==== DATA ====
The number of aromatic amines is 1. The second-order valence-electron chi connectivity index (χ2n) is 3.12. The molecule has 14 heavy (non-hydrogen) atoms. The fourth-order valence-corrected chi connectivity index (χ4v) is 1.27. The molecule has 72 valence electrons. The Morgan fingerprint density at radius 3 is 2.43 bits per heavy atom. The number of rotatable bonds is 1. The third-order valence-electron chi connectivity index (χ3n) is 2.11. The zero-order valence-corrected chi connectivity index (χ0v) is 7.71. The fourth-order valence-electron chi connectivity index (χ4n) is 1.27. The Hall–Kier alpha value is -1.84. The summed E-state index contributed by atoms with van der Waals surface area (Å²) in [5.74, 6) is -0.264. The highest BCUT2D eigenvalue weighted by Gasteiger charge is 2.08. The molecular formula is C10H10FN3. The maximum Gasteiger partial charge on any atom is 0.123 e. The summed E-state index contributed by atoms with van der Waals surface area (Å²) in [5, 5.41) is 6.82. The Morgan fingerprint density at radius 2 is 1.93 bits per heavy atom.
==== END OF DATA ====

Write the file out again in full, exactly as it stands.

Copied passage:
The number of aromatic amines is 1. The second-order valence-electron chi connectivity index (χ2n) is 3.12. The molecule has 14 heavy (non-hydrogen) atoms. The fourth-order valence-corrected chi connectivity index (χ4v) is 1.27. The molecule has 72 valence electrons. The Morgan fingerprint density at radius 3 is 2.43 bits per heavy atom. The number of rotatable bonds is 1. The third-order valence-electron chi connectivity index (χ3n) is 2.11. The zero-order valence-corrected chi connectivity index (χ0v) is 7.71. The fourth-order valence-electron chi connectivity index (χ4n) is 1.27. The Hall–Kier alpha value is -1.84. The summed E-state index contributed by atoms with van der Waals surface area (Å²) in [5.74, 6) is -0.264. The highest BCUT2D eigenvalue weighted by Gasteiger charge is 2.08. The molecular formula is C10H10FN3. The maximum Gasteiger partial charge on any atom is 0.123 e. The summed E-state index contributed by atoms with van der Waals surface area (Å²) in [5, 5.41) is 6.82. The Morgan fingerprint density at radius 2 is 1.93 bits per heavy atom.